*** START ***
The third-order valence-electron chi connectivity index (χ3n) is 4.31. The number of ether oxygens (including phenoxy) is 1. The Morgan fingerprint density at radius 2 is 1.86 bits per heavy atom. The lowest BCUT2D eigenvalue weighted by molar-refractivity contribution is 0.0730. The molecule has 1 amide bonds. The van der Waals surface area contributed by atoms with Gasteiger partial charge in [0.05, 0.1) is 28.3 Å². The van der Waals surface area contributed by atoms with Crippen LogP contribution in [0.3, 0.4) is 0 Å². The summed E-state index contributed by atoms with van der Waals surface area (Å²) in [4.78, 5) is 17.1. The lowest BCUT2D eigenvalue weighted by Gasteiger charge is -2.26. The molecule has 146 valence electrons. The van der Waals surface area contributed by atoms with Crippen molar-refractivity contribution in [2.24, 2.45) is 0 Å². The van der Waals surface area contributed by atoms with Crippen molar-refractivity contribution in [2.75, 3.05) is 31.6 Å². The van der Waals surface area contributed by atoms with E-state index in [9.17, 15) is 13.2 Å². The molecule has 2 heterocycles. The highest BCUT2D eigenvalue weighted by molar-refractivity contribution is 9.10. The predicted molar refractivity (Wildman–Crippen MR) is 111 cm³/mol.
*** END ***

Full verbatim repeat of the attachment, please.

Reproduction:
The third-order valence-electron chi connectivity index (χ3n) is 4.31. The number of ether oxygens (including phenoxy) is 1. The Morgan fingerprint density at radius 2 is 1.86 bits per heavy atom. The lowest BCUT2D eigenvalue weighted by molar-refractivity contribution is 0.0730. The molecule has 1 amide bonds. The van der Waals surface area contributed by atoms with Gasteiger partial charge in [0.05, 0.1) is 28.3 Å². The van der Waals surface area contributed by atoms with Crippen LogP contribution in [0.3, 0.4) is 0 Å². The summed E-state index contributed by atoms with van der Waals surface area (Å²) in [4.78, 5) is 17.1. The lowest BCUT2D eigenvalue weighted by Gasteiger charge is -2.26. The molecule has 146 valence electrons. The van der Waals surface area contributed by atoms with Crippen molar-refractivity contribution in [2.24, 2.45) is 0 Å². The van der Waals surface area contributed by atoms with Crippen molar-refractivity contribution in [2.75, 3.05) is 31.6 Å². The van der Waals surface area contributed by atoms with E-state index in [9.17, 15) is 13.2 Å². The molecule has 2 heterocycles. The highest BCUT2D eigenvalue weighted by molar-refractivity contribution is 9.10. The predicted molar refractivity (Wildman–Crippen MR) is 111 cm³/mol.